Every year, millions of people celebrate Thanksgiving. Some come together with family to share gratitude. Others eat around the table and discuss politics. Still others work through the day, start shopping discounts, or travel over the holiday. However, there are some that do not celebrate Thanksgiving, but not because they don’t believe in gratitude, family, or fellowship. They don’t celebrate because for them, it was the beginning of a great loss. One that they are reminded of every year. Below are some of the myths and some of the facts about how people perceive, remember, and celebrate the third Thursday of November.
Thanksgiving myth: The myth is that friendly Indians, unidentified by tribe, welcome the courageous and pioneering Pilgrims to America in Plymouth, Massachusetts, teach them how to live in this new place, sit down to a celebratory feast with them and then disappear. They hand off America to thes
e colonists so they can create a great nation dedicated to liberty, opportunity, and Christianity for the rest of the world to profit. That’s the story—it’s about Native people conceding to colonialism.
Continuing the myths, history does not begin for Indigenous people when the Europeans arrived. People had been in the Americas for at least 12,000 years and according to some Indigenous traditions, since the beginning of time. Having history start with the English is a way of dismissing all that. Further, almost like a tv-show, the arrival of the Mayflower is seen as the first-contact episode. It’s not. Wampanoags had a century of contact with Europeans–it was bloody, and it involved slave raiding by Europeans. At least two and maybe more Wampanoags, when the Pilgrims arrived, spoke English, had already been to Europe and back, and knew the intent of the Pilgrims, to come and colonize the “new world.”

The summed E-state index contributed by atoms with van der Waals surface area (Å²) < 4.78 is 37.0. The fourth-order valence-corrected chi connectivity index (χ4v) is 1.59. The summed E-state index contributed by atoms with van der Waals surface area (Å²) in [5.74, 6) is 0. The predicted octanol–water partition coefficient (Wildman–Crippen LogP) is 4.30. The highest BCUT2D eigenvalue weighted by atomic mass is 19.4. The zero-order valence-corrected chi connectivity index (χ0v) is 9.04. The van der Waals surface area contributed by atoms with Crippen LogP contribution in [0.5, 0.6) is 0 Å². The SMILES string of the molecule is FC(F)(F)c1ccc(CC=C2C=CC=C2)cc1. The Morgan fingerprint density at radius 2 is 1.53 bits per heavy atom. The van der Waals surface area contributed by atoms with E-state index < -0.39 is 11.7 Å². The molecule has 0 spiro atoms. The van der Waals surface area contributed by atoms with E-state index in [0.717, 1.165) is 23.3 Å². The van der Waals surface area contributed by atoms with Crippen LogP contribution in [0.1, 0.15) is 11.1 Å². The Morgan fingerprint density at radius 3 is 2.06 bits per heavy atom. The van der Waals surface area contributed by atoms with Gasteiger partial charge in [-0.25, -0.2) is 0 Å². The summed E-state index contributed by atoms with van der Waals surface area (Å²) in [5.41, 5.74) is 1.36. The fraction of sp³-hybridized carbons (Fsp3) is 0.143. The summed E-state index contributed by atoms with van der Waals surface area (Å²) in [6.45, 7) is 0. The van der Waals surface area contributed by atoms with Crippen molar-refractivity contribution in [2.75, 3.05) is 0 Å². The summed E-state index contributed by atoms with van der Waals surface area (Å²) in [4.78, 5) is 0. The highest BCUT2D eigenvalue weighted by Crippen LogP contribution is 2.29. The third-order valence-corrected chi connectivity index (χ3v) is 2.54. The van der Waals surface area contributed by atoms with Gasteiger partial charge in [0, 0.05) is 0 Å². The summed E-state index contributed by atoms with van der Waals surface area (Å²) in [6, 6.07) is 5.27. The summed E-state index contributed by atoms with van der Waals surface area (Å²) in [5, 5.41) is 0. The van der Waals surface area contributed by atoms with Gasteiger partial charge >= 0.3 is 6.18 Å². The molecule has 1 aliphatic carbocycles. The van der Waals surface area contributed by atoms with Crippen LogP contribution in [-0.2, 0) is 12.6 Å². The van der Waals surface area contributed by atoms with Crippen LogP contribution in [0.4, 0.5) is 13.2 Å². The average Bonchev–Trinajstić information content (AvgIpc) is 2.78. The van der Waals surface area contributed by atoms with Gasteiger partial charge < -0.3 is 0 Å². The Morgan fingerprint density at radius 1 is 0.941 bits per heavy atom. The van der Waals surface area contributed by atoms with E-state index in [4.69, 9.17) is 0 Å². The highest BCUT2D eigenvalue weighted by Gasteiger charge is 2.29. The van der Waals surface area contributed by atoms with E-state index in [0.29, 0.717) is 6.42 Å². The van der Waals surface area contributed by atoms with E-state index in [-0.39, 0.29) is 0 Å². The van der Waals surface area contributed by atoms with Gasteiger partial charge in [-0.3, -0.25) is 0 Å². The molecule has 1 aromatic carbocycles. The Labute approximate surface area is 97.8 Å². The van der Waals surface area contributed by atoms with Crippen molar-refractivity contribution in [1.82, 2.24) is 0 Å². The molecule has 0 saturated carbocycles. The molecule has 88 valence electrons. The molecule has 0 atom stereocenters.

Thanksgiving truth: Thanksgiving, as it has come to be observed in America, is a time of mourning for many Indigenous People. It serves as a reminder of how a gift of generosity was rewarded by theft of land and seed corn, extermination of many indigenous people via disease, and near total elimination of many more from forced assimilation. In addition, the telling and retelling of falsehoods is deeply traumatic to the Wampanoag Indians of the original Plymouth area, whose lives and society were forever damaged after the English arrived, as well as all indigenous people for over 500 years.
When the pilgrims landed at Plymouth in 1620, the Wampanoag sachem (chief) Ousamequin offered the European pilgrims a friendly alliance primarily to protect the Wampanoags against their rivals, the Narragansetts. For the next 50 years, that very alliance was tested by colonial land expansion, the spread of disease, and the exploitation of resources on Wampanoag land. Then, tensions ignited into war. Known as King Philip’s War (or the Great Narragansett War), the conflict devastated the Wampanoags and forever shifted the balance of power in favor of European pilgrims. Wampanoags today remember the Pilgrims’ entry to their homeland as a day of deep mourning, rather than a moment of giving thanks.
In 1970, to coincide with the 350th anniversary of the Mayflower landing in America, the National Day of Mourning was instituted by the leader of the Wampanoag tribe at the time, Frank James (1923-2001). He created the United American Indians of New England, and along with the local Wampanoag community, the National Day of Mourning was created as a resistance to Thanksgiving. This alternative holiday is held at Plymouth Rock and has occurred annually for almost 50 years. The National Day of Mourning also coincides with an event on the other side of the country that takes place on Alcatraz Island (an important Indigenous site). Unthanksgiving Day, also known as The Indigenous Peoples Sunrise Ceremony, is a large cultural event that has been held annually since 1975 and commemorates the Alcatraz-Red Power Movement occupation of 1969.
Red Basket, Dr. Kathy Froelich, an MHA elder and CREA Indigenous Culture Coordinator suggests this classroom activity to educators: “We are more alike than we are different.”
Goal: Students will reflect on three questions: When did you first know about Thanksgiving? Where did you learn about Thanksgiving? Who taught you about Thanksgiving?